Franklin County has a canoe vacation tradition that leaves a life-long impression. Teddy Roosevelt as a young boy of 14 had his first introduction to a true wilderness while vacationing with his parents at Paul Smiths. Setting out by canoe, he spent three days with an Adirondack guide canoeing and camping in the world famous St. Regis Wilderness Canoe Area. That same experience awaits today's canoeist.
Franklin County's interconnected waterways allow for canoe trips ranging from a day to two weeks. Visitors can canoe the St. Regis Wilderness Canoe Area, the only specially designated canoe management area in New York state. This special area is made up of a series of unique ponds ranging in color from jet black to Caribbean blue connected by portages (sections of land between waterways where you carry boat and equipment).
The classic is the "seven carries route," a nine-mile trek from Little Clear Pond to Paul Smiths. A loop around the St. Regis Lakes offers the opportunity to view several Adirondack Great Camps.
The Lake Clear Junction welcomes the Adirondack Scenic Railroad for its annual Lake Clear Day. This year’s event will be held July 6.
Other canoe trips include the Raquette River to Tupper Lake route. This 18-mile leisurely winding paddle meanders between sandy wooded banks and affords quality time for bird watching and fishing. In addition, visitors can canoe the Saranac Lakes Chain consisting of Upper Saranac, Middle Saranac and Lower Saranac lakes. Lower Saranac Lake is dotted with islands available for camping and operated by the New York State Department of Environmental Conservation. Middle Saranac Lake is known for its great south shore beach. Upper Saranac Lake, one of the most beautiful lakes in the area, also has some excellent examples of Adirondack Great Camp architecture. In fact, paddling the waters is the best way to view these truly unique architectural marvels.
Local Adirondack guides and outfitters are a tradition dating back to Thomas Jefferson's time. Guides can supply you with the latest canoes, equipment, food, itineraries, livery service and most importantly a safe and pleasurable trip. Steeped in knowledge of the Adirondack landscape, its waterways, flora and fauna, the guides know the backcountry better than anyone. Calling upon the services of a guide for your canoe or kayak outing could be the best decision you make when planning your trip.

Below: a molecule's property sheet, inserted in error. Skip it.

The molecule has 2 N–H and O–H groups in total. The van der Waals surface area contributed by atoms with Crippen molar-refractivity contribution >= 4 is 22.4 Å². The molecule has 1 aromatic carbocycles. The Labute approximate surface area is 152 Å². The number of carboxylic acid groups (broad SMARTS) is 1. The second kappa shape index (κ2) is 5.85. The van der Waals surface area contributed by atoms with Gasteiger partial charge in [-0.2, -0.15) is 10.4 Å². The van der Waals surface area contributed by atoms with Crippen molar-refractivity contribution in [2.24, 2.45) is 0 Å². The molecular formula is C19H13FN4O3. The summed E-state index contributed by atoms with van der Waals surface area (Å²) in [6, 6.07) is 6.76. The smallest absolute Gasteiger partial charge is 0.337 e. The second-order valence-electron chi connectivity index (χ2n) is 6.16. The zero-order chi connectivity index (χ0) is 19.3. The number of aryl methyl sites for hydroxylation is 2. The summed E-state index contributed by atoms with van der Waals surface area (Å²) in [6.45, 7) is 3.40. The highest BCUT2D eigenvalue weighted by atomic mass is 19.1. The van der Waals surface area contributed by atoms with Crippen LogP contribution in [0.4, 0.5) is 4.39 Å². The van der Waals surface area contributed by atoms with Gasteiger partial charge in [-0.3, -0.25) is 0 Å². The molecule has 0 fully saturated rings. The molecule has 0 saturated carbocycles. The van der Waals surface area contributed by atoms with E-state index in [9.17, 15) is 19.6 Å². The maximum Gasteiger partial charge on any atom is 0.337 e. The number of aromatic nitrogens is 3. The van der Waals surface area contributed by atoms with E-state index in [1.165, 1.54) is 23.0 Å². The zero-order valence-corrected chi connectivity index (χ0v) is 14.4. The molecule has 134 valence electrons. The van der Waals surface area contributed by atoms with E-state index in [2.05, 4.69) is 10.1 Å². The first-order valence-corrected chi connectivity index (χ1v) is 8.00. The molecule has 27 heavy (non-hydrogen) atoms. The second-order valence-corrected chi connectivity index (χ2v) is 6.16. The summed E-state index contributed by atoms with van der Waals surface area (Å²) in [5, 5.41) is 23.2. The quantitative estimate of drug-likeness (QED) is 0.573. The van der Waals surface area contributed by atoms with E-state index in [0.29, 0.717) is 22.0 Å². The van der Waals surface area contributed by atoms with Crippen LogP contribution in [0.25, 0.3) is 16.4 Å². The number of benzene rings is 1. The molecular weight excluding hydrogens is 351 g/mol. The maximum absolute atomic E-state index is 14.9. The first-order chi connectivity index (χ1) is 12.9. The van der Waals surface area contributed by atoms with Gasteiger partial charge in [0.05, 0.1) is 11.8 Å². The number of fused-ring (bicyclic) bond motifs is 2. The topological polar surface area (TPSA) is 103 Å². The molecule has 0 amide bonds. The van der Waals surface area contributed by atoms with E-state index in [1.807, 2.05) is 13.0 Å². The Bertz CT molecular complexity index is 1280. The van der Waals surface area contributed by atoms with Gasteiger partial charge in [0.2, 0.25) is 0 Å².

Saranac Lakes Chain
This nearly continuous waterway - from the top of Upper Saranac Lake to the boat launch site on Lake Flower in the village of Saranac Lake - traverses a series of beautiful lakes, several narrow channels, two locks, and historic Bartlett's Carry. Great mountain views from around the region can be enjoyed from all the lakes; for a birds-eye view of the lakes, climb Ampersand Mountain. The trailhead is located on state Route 3.
There are several lean-tos and many campsites along the shores and on islands. A fee is charged for camping on Lower and Middle Saranac lakes; reservations are suggested due to their popularity. Call (800) 456-CAMP for the state campsite reservation system.
St. Regis Wilderness Canoe Area
Home to several historic routes and some truly remote backcountry lakes. The classic "Seven Carries Route" is a 9-mile trek with mostly short carries that traverses 10 lakes and ponds.
The longer "Nine Carries Route" visits at least nine ponds and includes several long, demanding carries. Bring strong backs and lightweight canoes. Both of these trips can be extended or connected to any number of other routes. The traverse from Long Pond to Hoel Pond visits four ponds and has two carries.
Headwaters of the Saranac
More than 37 lakes and ponds make up the actual headwaters of the Saranac River. This is a pond-hoppers paradise where most of the carries are short and loops can be done as an unencumbered day trip. Trips start from Follensby Clear, Floodwood and Fish Creek ponds. Extend the routes by including the St. Regis Wilderness Canoe Area to the north and the Saranac Lakes Chain to the east.
The Saranac River is a very pleasant downstream float in any season. Starting from below the dam, in town (ask for directions), the river flows through the village of Saranac Lake; mild rapids are encountered as you pass beneath the final two bridges.
To avoid the rapids, start your trip at the Pine Street bridge, on the northeast side of town. The river winds gently through a picturesque valley with mountain views and few signs of settlement in spite of its close proximity to Route 3.
End your trip at the Moose Pond Road bridge, or continue for another 1.5 miles to a spot where the river winds close to the road. Below this point you'll become involved in Permanent Rapids, rated class II-III, which empties into Franklin Falls Pond.
(Information courtesy of Franklin County Tourism, (518) 481-1704, on the Web at www.adirondacklakes.org.)